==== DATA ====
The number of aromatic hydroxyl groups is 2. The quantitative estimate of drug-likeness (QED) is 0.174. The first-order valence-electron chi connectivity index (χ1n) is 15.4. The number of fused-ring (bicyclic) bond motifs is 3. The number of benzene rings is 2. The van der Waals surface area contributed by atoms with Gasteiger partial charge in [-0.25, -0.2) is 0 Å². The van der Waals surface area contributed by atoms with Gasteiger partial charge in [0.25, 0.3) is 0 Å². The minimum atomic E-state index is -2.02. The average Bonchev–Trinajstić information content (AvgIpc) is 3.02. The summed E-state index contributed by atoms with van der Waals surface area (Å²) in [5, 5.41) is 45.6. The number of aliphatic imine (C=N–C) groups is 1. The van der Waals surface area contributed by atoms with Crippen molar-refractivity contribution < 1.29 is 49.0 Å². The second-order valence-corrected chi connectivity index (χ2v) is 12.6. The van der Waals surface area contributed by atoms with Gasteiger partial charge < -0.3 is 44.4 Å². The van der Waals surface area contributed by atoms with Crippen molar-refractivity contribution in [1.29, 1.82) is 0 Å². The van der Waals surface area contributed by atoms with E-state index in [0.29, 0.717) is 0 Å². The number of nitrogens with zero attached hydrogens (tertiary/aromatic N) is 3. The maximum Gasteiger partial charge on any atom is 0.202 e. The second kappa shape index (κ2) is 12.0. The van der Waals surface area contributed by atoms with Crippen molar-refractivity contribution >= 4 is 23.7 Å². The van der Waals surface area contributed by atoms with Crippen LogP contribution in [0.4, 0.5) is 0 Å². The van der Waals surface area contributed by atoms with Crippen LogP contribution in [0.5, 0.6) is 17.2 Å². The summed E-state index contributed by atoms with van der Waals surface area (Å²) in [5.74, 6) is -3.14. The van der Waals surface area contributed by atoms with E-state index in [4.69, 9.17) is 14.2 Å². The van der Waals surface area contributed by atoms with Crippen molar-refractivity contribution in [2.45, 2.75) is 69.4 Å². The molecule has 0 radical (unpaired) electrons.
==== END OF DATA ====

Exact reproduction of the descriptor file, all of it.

The number of aromatic hydroxyl groups is 2. The quantitative estimate of drug-likeness (QED) is 0.174. The first-order valence-electron chi connectivity index (χ1n) is 15.4. The number of fused-ring (bicyclic) bond motifs is 3. The number of benzene rings is 2. The van der Waals surface area contributed by atoms with Gasteiger partial charge in [-0.25, -0.2) is 0 Å². The van der Waals surface area contributed by atoms with Gasteiger partial charge in [0.25, 0.3) is 0 Å². The minimum atomic E-state index is -2.02. The average Bonchev–Trinajstić information content (AvgIpc) is 3.02. The summed E-state index contributed by atoms with van der Waals surface area (Å²) in [5, 5.41) is 45.6. The number of aliphatic imine (C=N–C) groups is 1. The van der Waals surface area contributed by atoms with Crippen molar-refractivity contribution < 1.29 is 49.0 Å². The second-order valence-corrected chi connectivity index (χ2v) is 12.6. The van der Waals surface area contributed by atoms with Gasteiger partial charge < -0.3 is 44.4 Å². The van der Waals surface area contributed by atoms with Crippen molar-refractivity contribution in [1.29, 1.82) is 0 Å². The van der Waals surface area contributed by atoms with E-state index in [0.29, 0.717) is 0 Å². The number of nitrogens with zero attached hydrogens (tertiary/aromatic N) is 3. The maximum Gasteiger partial charge on any atom is 0.202 e. The second kappa shape index (κ2) is 12.0. The van der Waals surface area contributed by atoms with Crippen molar-refractivity contribution >= 4 is 23.7 Å². The van der Waals surface area contributed by atoms with Crippen LogP contribution in [0.4, 0.5) is 0 Å². The van der Waals surface area contributed by atoms with Crippen LogP contribution in [0.5, 0.6) is 17.2 Å². The summed E-state index contributed by atoms with van der Waals surface area (Å²) in [5.74, 6) is -3.14. The van der Waals surface area contributed by atoms with E-state index in [4.69, 9.17) is 14.2 Å². The van der Waals surface area contributed by atoms with Crippen molar-refractivity contribution in [2.45, 2.75) is 69.4 Å². The molecule has 0 radical (unpaired) electrons.